About 200 people gathered in Portland on Tuesday night to remember the life of George Floyd, whose murder one year ago by a Minneapolis police officer sparked months of protests and an ongoing reckoning with racial injustice.

Protesters marched through the streets of cities across the country last summer after video footage showed former officer Derek Chauvin, who is white, kneeling on the neck of Floyd, who was Black, for nine minutes while three other officers stood by and watched. Floyd repeatedly said he couldn’t breathe, and eventually lost consciousness and died. Chauvin was convicted of murder this year.

The Portland gathering was billed as a Day of Remembrance for Floyd, but it also turned into a moment for those in the crowd, as well as the artists and activists who organized the event, to reflect on a year filled with civil unrest and acts of police violence against people of color. Invited guests sang songs, read poetry, related how Floyd’s death impacted their lives, and even performed a play in front of 749 Congress St., a former gas station that was transformed last summer into a temporary public art project as a statement of outrage over centuries of violence against Black people.

“This event was months in the making. We didn’t want to let this day go by without remembering what happened to George Floyd,” Aminata Conteh, one of the organizers, told the crowd. “We are here to celebrate lives lost as well as those who are living.”

Viva performs a song she titled “Live Like I’m Gonna Die” during the day of remembrance on the anniversary of George Floyd’s murder. Shawn Patrick Ouellette/Staff Photographer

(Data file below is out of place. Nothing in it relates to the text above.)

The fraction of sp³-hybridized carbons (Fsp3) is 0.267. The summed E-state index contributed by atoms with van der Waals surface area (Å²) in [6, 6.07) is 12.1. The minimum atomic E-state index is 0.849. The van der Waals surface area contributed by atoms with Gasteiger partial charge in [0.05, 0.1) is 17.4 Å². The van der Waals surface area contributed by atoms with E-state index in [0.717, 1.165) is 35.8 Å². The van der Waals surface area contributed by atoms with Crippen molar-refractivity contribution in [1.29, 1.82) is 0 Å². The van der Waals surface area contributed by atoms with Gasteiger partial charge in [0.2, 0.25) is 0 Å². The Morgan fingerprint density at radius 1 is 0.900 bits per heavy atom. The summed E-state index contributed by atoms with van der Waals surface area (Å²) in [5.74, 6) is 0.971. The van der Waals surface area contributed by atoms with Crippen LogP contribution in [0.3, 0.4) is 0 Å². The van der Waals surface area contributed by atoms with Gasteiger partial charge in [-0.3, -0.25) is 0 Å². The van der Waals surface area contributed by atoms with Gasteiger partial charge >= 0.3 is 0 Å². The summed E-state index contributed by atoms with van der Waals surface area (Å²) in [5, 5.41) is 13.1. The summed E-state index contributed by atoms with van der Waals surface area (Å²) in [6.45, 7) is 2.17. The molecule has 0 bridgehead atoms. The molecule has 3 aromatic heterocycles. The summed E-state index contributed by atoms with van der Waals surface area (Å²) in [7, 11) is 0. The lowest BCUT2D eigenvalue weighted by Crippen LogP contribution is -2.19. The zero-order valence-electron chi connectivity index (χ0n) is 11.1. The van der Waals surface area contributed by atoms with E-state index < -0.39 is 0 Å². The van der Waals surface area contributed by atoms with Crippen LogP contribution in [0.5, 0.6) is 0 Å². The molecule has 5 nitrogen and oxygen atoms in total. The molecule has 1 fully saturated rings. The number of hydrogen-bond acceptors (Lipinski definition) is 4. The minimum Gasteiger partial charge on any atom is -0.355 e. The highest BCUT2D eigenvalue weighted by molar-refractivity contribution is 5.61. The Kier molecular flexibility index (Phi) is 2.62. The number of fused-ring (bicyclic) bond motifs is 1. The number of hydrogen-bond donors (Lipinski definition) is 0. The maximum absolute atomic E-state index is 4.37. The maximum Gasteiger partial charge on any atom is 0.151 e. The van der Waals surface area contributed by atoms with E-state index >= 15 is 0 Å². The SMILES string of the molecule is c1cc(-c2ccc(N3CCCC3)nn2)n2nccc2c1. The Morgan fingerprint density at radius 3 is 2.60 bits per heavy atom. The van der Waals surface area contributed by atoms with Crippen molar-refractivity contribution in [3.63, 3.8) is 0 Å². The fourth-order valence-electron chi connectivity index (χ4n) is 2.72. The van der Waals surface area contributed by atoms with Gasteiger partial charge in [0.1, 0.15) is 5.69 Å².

The remembrance was organized by the Indigo Arts Alliance, Maine Inside Out, and a variety of community artists. Indigo Arts Alliance is a community arts organization that supports Black artists and engages in community building. Maine Inside Out is a nonprofit that is dedicated to helping incarcerated youth transform their lives through art and theater.

Performers and activists who spoke Tuesday night said that this is not the time to back away from the changes that are needed to create a just and equitable society. They said their work fighting racial injustice must continue.

‘Tonight, I am filled with anger and grief, but grief can be transformed into power,” said Chiara Liberatore, a member of Maine Inside Out. “We need to find each other and hold on tight.”

Real Genius Black, a recording artist and producer who moved to Portland from Texas, told the gathering about his experience last summer when he marched on city streets with hundreds of other protesters outraged by Floyd’s murder.

“Today, throws me back to last summer. Walking through the streets of Portland with 800 or 900 people. It was a real moment for me,” he recalled, referring to the protests that went on for weeks. “I never felt more supported as a black man in the state of Maine than I did during those protests.”

Real Genius Black said there was an element of danger to the protests, which were closely monitored by police. “Those people were putting their lives and their bodies on the line.”

He warned the crowd that the work to smite racial injustice needs to continue. If movements like Black Lives Matter are successful, it will lead to healing and a greater sense of harmony, he said.